Well, something similar is going on in the bookselling world right now. Readers are going to the physical, brick-and-mortar book stores, talking to friendly and well-read booksellers, getting book recommendations, perusing the shelves, reading through a few pages, and then writing down the ISBN number–or taking a picture of it on their smartphones–to purchase it much cheaper on Amazon.com. As it stands right now, whether indie or corporate (like Barnes and Noble), booksellers are pretty much united in a hate war against Amazon. Not that I can totally blame them, because Amazon is using some dirty tactics themselves. If you haven’t heard about it yet, Amazon has designed a Price Check app and they’re encouraging all consumers to go to a physical store on Saturday, December 10th, take a picture of the bar code, and compare it to Amazon’s listing price. (For further details on this, read the Wall Street Journal article.) Just for doing that, Amazon will take an additional five dollars off up to three purchased items. As one rightfully outraged bookseller puts it, Amazon’s app is essentially “spyware” using other people’s stores as their own “showroom.”

The result? Feeling that their businesses are threatened, bookstores are lashing out. Not just at Amazon, but at readers. Whatever you prefer to call them–whether “thrifty shoppers,” “smart shoppers,” or “unloyal customers”–these readers are now also labeled as the enemy; they’re given hostile glares in the store and are bombarded with pointedly unpleasant articles, shaming them for their activities.

I have to make a confession about myself before I continue: when exploring a bookstore, I often write down the title and author of new books I’m interested in and then leave a few hours later without making a single purchase.

Some of you are probably feeling the hair on your back raise in outrage (not that I’m accusing you of having a hairy back) and you’re already calling me all those things that you normally call those obnoxious, rude, jerky drivers that you encountered on the road today. For a moment, I ask you to suspend your anger and consider that I belong to the second party: those people who have a really good reason, if asked. Consider my reasoning first.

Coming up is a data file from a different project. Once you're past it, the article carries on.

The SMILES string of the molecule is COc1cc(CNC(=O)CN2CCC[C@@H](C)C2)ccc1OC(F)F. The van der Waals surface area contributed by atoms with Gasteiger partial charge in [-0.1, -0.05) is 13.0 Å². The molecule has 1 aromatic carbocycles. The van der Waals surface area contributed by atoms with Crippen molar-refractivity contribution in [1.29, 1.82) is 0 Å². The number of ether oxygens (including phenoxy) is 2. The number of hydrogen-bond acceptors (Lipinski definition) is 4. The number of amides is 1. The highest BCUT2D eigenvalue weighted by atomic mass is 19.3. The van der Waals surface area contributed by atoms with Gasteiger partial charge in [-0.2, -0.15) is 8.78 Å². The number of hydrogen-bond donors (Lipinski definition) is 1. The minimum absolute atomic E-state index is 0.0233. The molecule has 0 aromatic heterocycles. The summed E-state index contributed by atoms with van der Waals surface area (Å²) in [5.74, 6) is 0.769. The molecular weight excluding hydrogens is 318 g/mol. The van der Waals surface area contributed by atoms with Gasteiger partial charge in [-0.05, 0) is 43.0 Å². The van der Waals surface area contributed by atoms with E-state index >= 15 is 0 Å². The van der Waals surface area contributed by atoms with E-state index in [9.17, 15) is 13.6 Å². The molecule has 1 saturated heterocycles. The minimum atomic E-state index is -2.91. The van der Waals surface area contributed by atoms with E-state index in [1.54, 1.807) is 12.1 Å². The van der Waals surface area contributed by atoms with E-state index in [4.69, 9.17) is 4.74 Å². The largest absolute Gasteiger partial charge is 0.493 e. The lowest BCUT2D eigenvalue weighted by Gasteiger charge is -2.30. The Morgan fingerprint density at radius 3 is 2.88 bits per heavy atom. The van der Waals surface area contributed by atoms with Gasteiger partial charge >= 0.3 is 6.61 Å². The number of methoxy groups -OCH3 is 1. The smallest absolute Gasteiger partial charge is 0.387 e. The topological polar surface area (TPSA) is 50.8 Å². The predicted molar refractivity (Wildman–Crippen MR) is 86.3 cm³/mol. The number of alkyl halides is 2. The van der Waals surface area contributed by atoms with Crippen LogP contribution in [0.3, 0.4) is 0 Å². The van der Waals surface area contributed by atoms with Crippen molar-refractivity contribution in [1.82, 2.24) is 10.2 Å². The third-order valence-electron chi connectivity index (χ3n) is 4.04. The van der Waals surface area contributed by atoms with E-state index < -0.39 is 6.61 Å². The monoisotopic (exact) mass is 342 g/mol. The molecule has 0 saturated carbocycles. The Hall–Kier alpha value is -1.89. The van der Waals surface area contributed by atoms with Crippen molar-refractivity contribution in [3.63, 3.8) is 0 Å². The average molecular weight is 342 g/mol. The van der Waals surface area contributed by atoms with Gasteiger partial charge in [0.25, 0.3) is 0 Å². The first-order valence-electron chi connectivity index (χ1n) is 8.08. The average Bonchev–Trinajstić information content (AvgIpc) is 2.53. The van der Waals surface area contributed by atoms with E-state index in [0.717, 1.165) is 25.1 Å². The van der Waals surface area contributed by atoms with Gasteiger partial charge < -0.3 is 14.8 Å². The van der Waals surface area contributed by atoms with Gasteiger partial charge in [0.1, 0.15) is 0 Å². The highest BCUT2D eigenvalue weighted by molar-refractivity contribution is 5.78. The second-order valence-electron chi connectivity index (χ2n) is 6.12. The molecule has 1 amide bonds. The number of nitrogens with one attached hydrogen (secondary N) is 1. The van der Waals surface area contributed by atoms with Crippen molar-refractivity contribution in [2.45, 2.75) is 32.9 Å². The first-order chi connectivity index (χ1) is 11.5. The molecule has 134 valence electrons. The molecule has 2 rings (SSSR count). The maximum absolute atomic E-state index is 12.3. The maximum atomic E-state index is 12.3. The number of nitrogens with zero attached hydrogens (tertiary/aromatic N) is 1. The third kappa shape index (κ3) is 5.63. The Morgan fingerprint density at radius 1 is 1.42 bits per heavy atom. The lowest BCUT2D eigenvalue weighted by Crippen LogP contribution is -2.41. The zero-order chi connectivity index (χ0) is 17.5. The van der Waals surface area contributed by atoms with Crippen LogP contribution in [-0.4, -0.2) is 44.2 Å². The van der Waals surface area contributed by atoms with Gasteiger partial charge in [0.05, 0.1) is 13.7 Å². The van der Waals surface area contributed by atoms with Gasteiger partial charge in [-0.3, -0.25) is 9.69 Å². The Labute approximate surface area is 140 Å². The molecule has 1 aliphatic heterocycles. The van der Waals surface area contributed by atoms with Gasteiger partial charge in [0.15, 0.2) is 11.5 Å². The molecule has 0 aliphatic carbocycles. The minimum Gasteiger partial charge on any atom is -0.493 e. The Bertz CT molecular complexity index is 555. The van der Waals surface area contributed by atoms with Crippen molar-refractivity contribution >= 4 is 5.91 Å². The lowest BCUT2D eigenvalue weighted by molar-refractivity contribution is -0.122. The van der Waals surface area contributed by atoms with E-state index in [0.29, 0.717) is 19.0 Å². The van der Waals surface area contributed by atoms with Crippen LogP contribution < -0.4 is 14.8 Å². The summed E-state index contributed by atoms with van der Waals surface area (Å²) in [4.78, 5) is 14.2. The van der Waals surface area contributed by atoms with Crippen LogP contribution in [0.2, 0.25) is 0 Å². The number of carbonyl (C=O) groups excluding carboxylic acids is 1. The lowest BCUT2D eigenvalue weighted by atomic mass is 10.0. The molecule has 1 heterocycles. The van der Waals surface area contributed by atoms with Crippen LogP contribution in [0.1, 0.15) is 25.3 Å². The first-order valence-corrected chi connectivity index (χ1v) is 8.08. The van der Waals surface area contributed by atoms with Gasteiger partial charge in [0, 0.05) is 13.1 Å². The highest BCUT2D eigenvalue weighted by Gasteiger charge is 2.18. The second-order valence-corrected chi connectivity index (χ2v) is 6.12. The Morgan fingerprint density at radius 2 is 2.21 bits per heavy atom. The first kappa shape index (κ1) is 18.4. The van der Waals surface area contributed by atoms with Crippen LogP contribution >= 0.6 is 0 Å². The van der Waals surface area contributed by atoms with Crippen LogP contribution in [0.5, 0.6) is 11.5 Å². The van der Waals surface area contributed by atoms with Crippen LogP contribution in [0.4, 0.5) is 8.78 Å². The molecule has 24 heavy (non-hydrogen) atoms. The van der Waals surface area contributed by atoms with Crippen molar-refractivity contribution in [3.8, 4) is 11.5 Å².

I currently live in the suburbs of Philadelphia and for as long as I’ve lived here–read, age five–there has never been an independent bookstore. When I lived in NYC this summer, there was one on practically every corner and I couldn’t resist purchasing something every time I walked into Three Lives or St. Mark’s Bookshop. However, home has only ever had the options of Borders and Barnes and Nobles (now reduced to only the latter). My annual total of book-buying purchases are split about 50/50 between Barnes and Noble and Amazon Kindle books.* Some extreme indie bookstore supporters might criticize me for not driving into the city for all my reading needs and frequenting an indie bookstore there. On occasion, I will, but frequently I won’t because:

  1. It takes forty minutes to get to the closest Philly indie bookstore
  2. Parking costs a minimum of twelve dollars
  3. I have such an appetite for books that I would never have the time to travel that far for books as often as I need them

And this ravenous bookworm appetite is what brings me to my next point: though I might live by Erasmus’s motto, “When I get a little money, I buy books. If any is left, I buy food and clothes” (in fact, I’ve completely deleted my clothing budget this year in favor of more reading material), but as I’ve dedicated myself to working within the book-loving publishing industry, I can’t quite afford to buy every single book I want to read. That leaves me with only one alternate choice.

Do you want the NYC Public Library to go out of business?

That’s right. You guessed it. I’m talking about the tried and true, free public library system.I love my library, but due to budget cuts, it’s under constant threat of closing. To keep afloat, the hours of operation have already been slashed and my favorite library has unfortunately been transformed into a “Popular Fiction library.” When I asked a librarian what this meant, exactly, she told me that they would add more couches, a coffee machine, and reduce the book collection to include primarily popular titles and authors (read: much beautiful literary fiction got booted and Stephen King now has a whole bookcase to himself. Hence, the source of my undying resentment towards him). All of this was to be done, she explained, so that the library was “more like a Barnes and Noble.”

So this is my dirty little secret: I go in bookstores and write down book titles. Then I go home and log on my computer. I put all of those titles on my goodreads to-read list. And then I go to the library and get free hard copy books, free audiobooks of the best and newest fiction for my 1.5-hour commute, and free kindle loans. I pay late fees often and gladly, because it’s less than buying the books and it supports my local library at the same time.

So, Dear Bookstores, hear my plea: I understand that you have to prepare for the worst. But sometimes, consider holding off on those expletives, give a reader a break, and believe that she’s writing down those book titles to support her local library.

*I love my Kindle and the ebook reading experience and am not ashamed of it. I also love Barnes and Noble and having their massive store nearby to browse. I think splitting my purchases between the two is pretty fair.